The New American City
Faces Its Regional Future:
A Cleveland Perspective

Edited by David C. Sweet, former dean of the Levin College of Urban Affairs at Cleveland State University; Kathryn Wertheim Hexter, director of the Ohio Urban University Program at Cleveland State University; and David Beach, director of EcoCity Cleveland

Within a hundred years of its founding in 1796 at the mouth of the Cuyahoga River, Cleveland became one of the great commercial and industrial centers of the nation. The city held the majority of the region's population, wealth and political clout.

By the end of Cleveland's second century, however, the city was a much smaller player in a Greater Cleveland metropolitan area. Wealthier residents, jobs, and votes had moved out to new suburbs or even to outlying counties. From a dominant urban center in which citizens of all incomes and ethnic backgrounds shared a common identity, the city had evolved into a sprawling, multi-county, metropolitan area increasingly divided by race and class.

As Cleveland enters its third century, its fate now depends on a web of interdependencies at the regional scale. The city must learn how to fit into the regional housing market and economy of Greater Cleveland. Similarly, the growing suburbs must understand their dependence on the historic central city and be drawn into the Cleveland community. And people throughout the region must adjust to new civic roles as regional citizens.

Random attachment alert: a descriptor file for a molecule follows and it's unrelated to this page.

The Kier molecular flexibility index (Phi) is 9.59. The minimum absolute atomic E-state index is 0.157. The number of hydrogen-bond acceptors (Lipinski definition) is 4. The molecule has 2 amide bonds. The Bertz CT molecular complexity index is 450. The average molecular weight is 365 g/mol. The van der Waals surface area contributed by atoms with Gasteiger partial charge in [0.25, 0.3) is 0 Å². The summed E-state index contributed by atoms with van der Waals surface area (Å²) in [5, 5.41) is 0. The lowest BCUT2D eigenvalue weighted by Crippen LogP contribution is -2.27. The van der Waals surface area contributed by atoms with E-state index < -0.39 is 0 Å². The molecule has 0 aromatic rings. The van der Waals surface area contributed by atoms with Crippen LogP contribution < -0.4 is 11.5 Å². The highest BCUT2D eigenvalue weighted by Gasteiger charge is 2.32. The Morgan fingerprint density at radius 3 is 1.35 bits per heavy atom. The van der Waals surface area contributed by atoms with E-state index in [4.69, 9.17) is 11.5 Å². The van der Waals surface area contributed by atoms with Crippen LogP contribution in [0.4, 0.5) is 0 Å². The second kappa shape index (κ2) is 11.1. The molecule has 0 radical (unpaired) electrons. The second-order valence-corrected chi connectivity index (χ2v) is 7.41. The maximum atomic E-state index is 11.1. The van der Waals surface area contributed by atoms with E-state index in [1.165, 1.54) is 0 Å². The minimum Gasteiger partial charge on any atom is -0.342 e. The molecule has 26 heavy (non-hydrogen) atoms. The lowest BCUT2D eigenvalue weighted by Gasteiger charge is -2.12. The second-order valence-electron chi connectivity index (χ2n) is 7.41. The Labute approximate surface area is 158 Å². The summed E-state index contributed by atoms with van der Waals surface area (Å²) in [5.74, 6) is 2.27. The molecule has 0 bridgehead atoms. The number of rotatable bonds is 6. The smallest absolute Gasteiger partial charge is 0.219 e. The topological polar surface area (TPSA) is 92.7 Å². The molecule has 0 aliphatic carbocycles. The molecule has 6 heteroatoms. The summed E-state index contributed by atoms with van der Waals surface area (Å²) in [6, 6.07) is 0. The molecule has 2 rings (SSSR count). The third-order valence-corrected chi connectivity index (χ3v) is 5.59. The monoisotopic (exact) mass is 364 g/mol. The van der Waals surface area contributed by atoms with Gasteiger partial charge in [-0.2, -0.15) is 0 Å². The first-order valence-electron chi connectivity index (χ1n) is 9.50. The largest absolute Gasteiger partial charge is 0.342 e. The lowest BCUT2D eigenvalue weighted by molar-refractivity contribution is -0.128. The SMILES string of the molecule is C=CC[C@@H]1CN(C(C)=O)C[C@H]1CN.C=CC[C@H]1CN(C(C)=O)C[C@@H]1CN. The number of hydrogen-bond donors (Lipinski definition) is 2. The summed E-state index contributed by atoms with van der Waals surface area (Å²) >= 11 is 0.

In The New American City Faces Its Regional Future, local and national experts capture the emerging debates about regionalism in Greater Cleveland. Many of the issues, such as strategies for regional land use planning or tax base sharing to reduce economic disparities, are controversial. But they are the fundamental issues that Greater Cleveland and all metropolitan areas in America will have to address in the coming decades.

Available from bookstores and from the publisher.

Published by Ohio University Press, 1999
ISBN 0-8214-1278-7
230 pages



Back to top

EcoCity Cleveland
3500 Lorain Avenue, Suite 301, Cleveland OH 44113
Cuyahoga Bioregion
(216) 961-5020
Copyright 2002-2004

go to home page

Related Links:









Partner Links